Meet Kyu C Lee, Korea’s most connected media innovator | M&M Global

Meet Kyu C Lee, Korea’s most connected media innovator

Kyu C Lee, who is speaking at this year’s Festival of Media Global, tells M&M Global why he feels no need to invest money in social media, despite turning Psy’s ‘Gangnam Style’ into a global YouTube phenomenon.

Kyu C Lee

Marketers across the world go to sleep dreaming that their digital campaigns will ‘go viral’ – in other words, that they will be widely discussed, repeatedly shared, and even parodied by engaged and amused consumers.

The bar for such an event has been set pretty high.

Back in 2012, a portly K-pop star called Psy unleashed his unique brand of eccentric dancing on an unsuspecting public with the video to his song ‘Gangnam Style’. Backed by former Sony Pictures Entertainment exec Kyu C Lee (known simply as ‘Q’ to friends and colleagues) and talent spotter Scooter Braun, the manager of pop sensation Justin Bieber, the clip quickly won fans in the US and beyond.

Four years on, ‘Gangnam Style’ remains the most-watched video in YouTube’s history, with over 2.5 billion views. It created a surge of interest in Korean music and culture, and has been feted by some of the most influential people on the planet – from US president Barack Obama to UN secretary-general Ban Ki-moon.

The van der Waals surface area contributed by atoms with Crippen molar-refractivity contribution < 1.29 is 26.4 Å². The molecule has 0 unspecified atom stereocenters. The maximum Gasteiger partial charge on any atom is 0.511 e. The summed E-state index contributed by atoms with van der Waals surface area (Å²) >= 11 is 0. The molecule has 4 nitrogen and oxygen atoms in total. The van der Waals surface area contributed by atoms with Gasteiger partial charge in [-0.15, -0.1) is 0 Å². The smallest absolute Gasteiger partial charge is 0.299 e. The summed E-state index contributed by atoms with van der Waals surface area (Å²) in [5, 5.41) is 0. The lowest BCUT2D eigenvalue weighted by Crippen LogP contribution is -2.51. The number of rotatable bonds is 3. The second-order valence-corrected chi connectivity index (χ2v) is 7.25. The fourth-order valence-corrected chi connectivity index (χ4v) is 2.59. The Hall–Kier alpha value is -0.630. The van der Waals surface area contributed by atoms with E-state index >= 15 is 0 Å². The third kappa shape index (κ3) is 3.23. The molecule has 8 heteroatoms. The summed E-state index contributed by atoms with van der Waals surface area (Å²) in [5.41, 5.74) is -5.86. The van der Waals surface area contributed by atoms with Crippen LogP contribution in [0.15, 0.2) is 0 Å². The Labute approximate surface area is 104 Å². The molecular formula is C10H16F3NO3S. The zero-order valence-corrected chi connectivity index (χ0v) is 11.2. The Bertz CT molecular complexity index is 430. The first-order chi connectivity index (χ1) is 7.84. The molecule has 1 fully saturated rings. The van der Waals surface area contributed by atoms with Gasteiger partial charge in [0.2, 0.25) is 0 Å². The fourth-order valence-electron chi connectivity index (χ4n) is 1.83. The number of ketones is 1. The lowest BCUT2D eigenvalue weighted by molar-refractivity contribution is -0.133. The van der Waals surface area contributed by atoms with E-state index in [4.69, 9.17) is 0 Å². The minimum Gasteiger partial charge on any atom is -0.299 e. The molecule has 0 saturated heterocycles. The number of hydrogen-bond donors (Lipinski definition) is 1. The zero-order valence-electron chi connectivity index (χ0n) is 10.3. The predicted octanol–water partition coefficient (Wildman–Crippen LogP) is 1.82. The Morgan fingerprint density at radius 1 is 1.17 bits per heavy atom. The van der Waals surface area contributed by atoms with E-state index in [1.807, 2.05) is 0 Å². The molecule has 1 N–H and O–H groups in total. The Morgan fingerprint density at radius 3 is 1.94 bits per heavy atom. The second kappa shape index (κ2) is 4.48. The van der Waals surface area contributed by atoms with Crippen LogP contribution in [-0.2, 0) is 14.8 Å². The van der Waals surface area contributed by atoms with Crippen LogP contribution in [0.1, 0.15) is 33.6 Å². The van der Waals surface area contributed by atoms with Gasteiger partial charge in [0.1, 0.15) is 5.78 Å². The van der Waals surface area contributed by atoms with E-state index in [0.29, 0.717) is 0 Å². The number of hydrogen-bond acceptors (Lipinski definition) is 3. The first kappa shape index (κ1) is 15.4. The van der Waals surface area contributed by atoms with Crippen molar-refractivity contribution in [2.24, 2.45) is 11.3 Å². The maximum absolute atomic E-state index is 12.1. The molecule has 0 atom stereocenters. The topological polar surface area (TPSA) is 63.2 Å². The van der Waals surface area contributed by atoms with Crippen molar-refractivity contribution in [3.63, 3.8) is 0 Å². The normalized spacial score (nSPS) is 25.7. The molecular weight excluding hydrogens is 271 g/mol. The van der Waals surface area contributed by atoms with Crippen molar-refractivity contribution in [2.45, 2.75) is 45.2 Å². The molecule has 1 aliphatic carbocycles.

For Lee, who will speak at next month’s Festival of Media Global 2016 in Rome, it opened the door to a new chapter of entertainment that combines the best of Western and Asian content and appeals to broad international audiences.

Global phenomenon

Before joining forces with Braun to transform Psy into a global phenomenon, Lee spent a decade working his way up the ladder at Sony Pictures.

Lee credits a five year stint as assistant to the company’s chairman for worldwide marketing and distribution, Jeff Blake, as the job that “catapulted” his career, introducing him to some of Hollywood’s leading actors, producers and directors.

Between 2009 and 2011, he led Sony Pictures’ Korean office, before leaving to start life as an independent producer. Those two years running the business in Seoul saw Lee take over the management of Asian all-girl pop group Blush – and establish the contacts that would critical when taking ‘Gangnam Style’ to the US.

“I found Psy and asked him if he would go to LA with me to do promotion for ‘Gangnam Style’. All hell broke loose. That put me on the map”

Lee explains: “Blush opened [a concert] for Justin Bieber in Hong Kong in 2012. They all saw this video I had, and it happened to be ‘Gangnam Style’. They didn’t know what it was, but they found out the guy was Korean.

“Justin Bieber’s people called me and asked if I could make the introduction and buy the rights to the song. I found Psy and asked him if he would go to LA with me to do promotion for ‘Gangnam Style’. All hell broke loose. That put me on the map.”

Since Psy-mania

In the years since Psy-mania, Lee has founded his own entertainment management and production company Kino33 Entertainment. He is executive producer of a remake of horror B-movie classic ‘The Blob’, featuring US actor Samuel L Jackson, as well a Korean War film ‘Operation Chromite’ starring Liam Neeson. On the music side, he is working with US R&B performer R Kelly for a joint English and Korean-language track.